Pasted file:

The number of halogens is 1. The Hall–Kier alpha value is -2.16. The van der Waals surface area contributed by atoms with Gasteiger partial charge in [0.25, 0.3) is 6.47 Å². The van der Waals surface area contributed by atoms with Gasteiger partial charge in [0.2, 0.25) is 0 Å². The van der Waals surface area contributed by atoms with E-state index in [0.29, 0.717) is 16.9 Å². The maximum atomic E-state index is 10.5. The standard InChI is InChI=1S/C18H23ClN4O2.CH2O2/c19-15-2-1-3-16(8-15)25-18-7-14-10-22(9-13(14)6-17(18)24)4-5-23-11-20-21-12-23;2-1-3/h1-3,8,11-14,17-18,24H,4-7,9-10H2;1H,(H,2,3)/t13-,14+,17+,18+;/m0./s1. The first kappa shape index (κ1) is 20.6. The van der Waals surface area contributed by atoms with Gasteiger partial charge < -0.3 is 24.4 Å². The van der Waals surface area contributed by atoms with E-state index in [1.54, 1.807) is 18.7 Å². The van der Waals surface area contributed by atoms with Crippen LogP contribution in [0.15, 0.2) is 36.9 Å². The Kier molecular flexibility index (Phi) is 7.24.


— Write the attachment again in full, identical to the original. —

The number of halogens is 1. The Hall–Kier alpha value is -2.16. The van der Waals surface area contributed by atoms with Gasteiger partial charge in [0.25, 0.3) is 6.47 Å². The van der Waals surface area contributed by atoms with Gasteiger partial charge in [0.2, 0.25) is 0 Å². The van der Waals surface area contributed by atoms with E-state index in [0.29, 0.717) is 16.9 Å². The maximum atomic E-state index is 10.5. The standard InChI is InChI=1S/C18H23ClN4O2.CH2O2/c19-15-2-1-3-16(8-15)25-18-7-14-10-22(9-13(14)6-17(18)24)4-5-23-11-20-21-12-23;2-1-3/h1-3,8,11-14,17-18,24H,4-7,9-10H2;1H,(H,2,3)/t13-,14+,17+,18+;/m0./s1. The first kappa shape index (κ1) is 20.6. The van der Waals surface area contributed by atoms with Gasteiger partial charge < -0.3 is 24.4 Å². The van der Waals surface area contributed by atoms with E-state index in [1.54, 1.807) is 18.7 Å². The van der Waals surface area contributed by atoms with Crippen LogP contribution in [0.15, 0.2) is 36.9 Å². The Kier molecular flexibility index (Phi) is 7.24.